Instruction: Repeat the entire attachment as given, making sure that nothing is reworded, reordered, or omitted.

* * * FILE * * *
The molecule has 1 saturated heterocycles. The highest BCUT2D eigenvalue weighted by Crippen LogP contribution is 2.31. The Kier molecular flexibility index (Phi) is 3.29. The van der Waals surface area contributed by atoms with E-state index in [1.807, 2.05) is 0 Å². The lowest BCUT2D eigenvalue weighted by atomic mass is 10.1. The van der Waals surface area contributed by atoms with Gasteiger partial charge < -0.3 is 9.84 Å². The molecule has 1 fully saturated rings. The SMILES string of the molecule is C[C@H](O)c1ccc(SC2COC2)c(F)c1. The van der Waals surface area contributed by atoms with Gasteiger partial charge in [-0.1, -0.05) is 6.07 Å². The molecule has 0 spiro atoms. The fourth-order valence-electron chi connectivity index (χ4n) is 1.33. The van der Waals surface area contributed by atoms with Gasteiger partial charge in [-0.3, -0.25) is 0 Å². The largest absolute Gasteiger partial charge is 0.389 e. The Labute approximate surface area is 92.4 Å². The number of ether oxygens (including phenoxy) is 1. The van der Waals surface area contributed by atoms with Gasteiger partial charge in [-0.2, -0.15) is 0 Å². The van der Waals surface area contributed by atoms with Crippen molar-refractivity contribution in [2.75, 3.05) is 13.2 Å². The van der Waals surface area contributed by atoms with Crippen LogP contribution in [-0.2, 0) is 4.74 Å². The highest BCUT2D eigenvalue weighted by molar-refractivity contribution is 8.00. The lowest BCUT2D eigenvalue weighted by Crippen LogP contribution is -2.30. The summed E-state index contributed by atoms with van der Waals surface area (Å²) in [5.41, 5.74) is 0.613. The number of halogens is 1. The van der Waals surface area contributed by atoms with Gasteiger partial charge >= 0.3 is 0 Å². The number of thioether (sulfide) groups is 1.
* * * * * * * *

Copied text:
The molecule has 1 saturated heterocycles. The highest BCUT2D eigenvalue weighted by Crippen LogP contribution is 2.31. The Kier molecular flexibility index (Phi) is 3.29. The van der Waals surface area contributed by atoms with E-state index in [1.807, 2.05) is 0 Å². The lowest BCUT2D eigenvalue weighted by atomic mass is 10.1. The van der Waals surface area contributed by atoms with Gasteiger partial charge < -0.3 is 9.84 Å². The molecule has 1 fully saturated rings. The SMILES string of the molecule is C[C@H](O)c1ccc(SC2COC2)c(F)c1. The van der Waals surface area contributed by atoms with Gasteiger partial charge in [-0.1, -0.05) is 6.07 Å². The molecule has 0 spiro atoms. The fourth-order valence-electron chi connectivity index (χ4n) is 1.33. The van der Waals surface area contributed by atoms with Gasteiger partial charge in [-0.3, -0.25) is 0 Å². The largest absolute Gasteiger partial charge is 0.389 e. The Labute approximate surface area is 92.4 Å². The number of ether oxygens (including phenoxy) is 1. The van der Waals surface area contributed by atoms with Gasteiger partial charge in [-0.2, -0.15) is 0 Å². The van der Waals surface area contributed by atoms with Crippen molar-refractivity contribution in [2.75, 3.05) is 13.2 Å². The van der Waals surface area contributed by atoms with Crippen LogP contribution in [-0.2, 0) is 4.74 Å². The highest BCUT2D eigenvalue weighted by molar-refractivity contribution is 8.00. The lowest BCUT2D eigenvalue weighted by Crippen LogP contribution is -2.30. The summed E-state index contributed by atoms with van der Waals surface area (Å²) in [5.41, 5.74) is 0.613. The number of halogens is 1. The van der Waals surface area contributed by atoms with Gasteiger partial charge >= 0.3 is 0 Å². The number of thioether (sulfide) groups is 1.